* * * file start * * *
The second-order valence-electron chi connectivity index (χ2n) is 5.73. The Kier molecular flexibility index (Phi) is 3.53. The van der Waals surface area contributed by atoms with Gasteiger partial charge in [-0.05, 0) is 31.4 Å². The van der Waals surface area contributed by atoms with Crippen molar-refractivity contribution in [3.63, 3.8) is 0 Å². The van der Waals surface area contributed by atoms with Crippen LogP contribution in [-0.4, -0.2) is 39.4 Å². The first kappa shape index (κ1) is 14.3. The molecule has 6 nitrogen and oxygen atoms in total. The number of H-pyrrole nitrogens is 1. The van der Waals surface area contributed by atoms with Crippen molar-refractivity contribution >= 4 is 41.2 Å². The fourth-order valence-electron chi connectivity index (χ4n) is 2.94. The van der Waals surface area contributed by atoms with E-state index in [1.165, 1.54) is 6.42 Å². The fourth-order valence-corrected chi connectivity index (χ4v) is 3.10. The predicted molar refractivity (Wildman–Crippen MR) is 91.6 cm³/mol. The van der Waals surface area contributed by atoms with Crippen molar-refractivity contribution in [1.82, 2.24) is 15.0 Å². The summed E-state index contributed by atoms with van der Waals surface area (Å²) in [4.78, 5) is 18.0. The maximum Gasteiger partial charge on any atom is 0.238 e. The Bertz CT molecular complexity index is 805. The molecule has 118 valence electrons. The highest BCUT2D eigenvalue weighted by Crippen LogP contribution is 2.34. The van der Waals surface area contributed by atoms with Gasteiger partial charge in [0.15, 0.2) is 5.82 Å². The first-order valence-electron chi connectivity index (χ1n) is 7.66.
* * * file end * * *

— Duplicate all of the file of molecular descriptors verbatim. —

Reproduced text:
The second-order valence-electron chi connectivity index (χ2n) is 5.73. The Kier molecular flexibility index (Phi) is 3.53. The van der Waals surface area contributed by atoms with Gasteiger partial charge in [-0.05, 0) is 31.4 Å². The van der Waals surface area contributed by atoms with Crippen molar-refractivity contribution in [3.63, 3.8) is 0 Å². The van der Waals surface area contributed by atoms with Crippen LogP contribution in [-0.4, -0.2) is 39.4 Å². The first kappa shape index (κ1) is 14.3. The molecule has 6 nitrogen and oxygen atoms in total. The number of H-pyrrole nitrogens is 1. The van der Waals surface area contributed by atoms with Crippen molar-refractivity contribution >= 4 is 41.2 Å². The fourth-order valence-electron chi connectivity index (χ4n) is 2.94. The van der Waals surface area contributed by atoms with E-state index in [1.165, 1.54) is 6.42 Å². The fourth-order valence-corrected chi connectivity index (χ4v) is 3.10. The predicted molar refractivity (Wildman–Crippen MR) is 91.6 cm³/mol. The van der Waals surface area contributed by atoms with Crippen molar-refractivity contribution in [1.82, 2.24) is 15.0 Å². The summed E-state index contributed by atoms with van der Waals surface area (Å²) in [4.78, 5) is 18.0. The maximum Gasteiger partial charge on any atom is 0.238 e. The Bertz CT molecular complexity index is 805. The molecule has 118 valence electrons. The highest BCUT2D eigenvalue weighted by Crippen LogP contribution is 2.34. The van der Waals surface area contributed by atoms with Gasteiger partial charge in [0.15, 0.2) is 5.82 Å². The first-order valence-electron chi connectivity index (χ1n) is 7.66.